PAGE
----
Dozens of rivers are found in the Middle East (Asia). Most are small, so here we highlight the four major ones, and offer a brief description.
This river flows from a high plateau in the Pamir Mountains of central Asia, across southern Tajikistan, forming its border with Afghanistan, then northwest, forming parts of the borders between Turkmenistan and Uzbekistan and on into the Aral Sea. It's (1,578 miles) (2,539 km) in length. In ancient times the Amu Darya was called the Oxus. It was part of Persia, and played a significant role in the military campaigns of Alexander the Great.
From the Caucasus Mtns of Armenia, it flows southwesterly across east-central Turkey, then generally southeast through Syria and Iraq, ending in the waters of the Persian Gulf. It joins with the Tigris in southern Iraq, and from that junction continues on as the Shatt al Arab. Overall it's (2,235 miles) (3,596 km) in length, and is certainly the longest river in the Middle East. Historically important in ancient history, the once great city of Babylon stood on its banks.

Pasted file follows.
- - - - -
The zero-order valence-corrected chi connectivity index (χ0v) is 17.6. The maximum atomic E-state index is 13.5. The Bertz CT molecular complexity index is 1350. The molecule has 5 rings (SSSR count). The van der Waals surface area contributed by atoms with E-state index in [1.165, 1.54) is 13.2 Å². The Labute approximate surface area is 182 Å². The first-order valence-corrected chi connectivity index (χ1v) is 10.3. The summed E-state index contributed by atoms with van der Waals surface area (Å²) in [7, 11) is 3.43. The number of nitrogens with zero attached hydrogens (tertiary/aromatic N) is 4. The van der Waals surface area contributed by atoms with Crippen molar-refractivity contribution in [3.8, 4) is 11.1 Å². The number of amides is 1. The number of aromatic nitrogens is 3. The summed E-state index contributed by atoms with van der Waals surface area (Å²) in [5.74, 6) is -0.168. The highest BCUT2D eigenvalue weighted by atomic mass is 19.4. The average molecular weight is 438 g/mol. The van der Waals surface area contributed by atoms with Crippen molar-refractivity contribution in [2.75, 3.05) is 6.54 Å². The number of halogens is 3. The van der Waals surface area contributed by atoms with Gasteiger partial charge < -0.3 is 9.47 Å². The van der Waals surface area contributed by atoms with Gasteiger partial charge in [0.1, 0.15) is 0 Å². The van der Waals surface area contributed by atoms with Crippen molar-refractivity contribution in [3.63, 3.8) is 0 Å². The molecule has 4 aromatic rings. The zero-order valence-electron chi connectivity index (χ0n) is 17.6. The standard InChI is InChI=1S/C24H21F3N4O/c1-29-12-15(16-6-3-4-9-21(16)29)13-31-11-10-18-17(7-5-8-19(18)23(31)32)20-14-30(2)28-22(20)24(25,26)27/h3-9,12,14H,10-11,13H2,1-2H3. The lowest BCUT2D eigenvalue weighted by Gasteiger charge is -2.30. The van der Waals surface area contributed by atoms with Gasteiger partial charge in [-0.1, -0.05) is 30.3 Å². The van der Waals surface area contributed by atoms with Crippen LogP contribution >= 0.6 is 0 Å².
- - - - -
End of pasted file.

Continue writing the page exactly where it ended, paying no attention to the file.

It begins in the high mountains of Tibet (southwestern China), flowing northwest through the Jammu & Kashmir region of India and Pakistan, then generally south through Pakistan, ending in the Arabian Sea. The Indus, through a series of dams and canals, provides much of the irrigation and power for central Pakistan. It's (1,800 miles) (2,896 km) in length.
Rising in the mountains of southern Turkey, the Tigris flows southeast through Iraq, where in the southern part of that country it merges with the Euphrates to become the Shatt al Arab, which then flows to the Persian Gulf. The river has numerous small tributaries running from its eastern bank, and is (1,180 miles) (1,899 km) in length.
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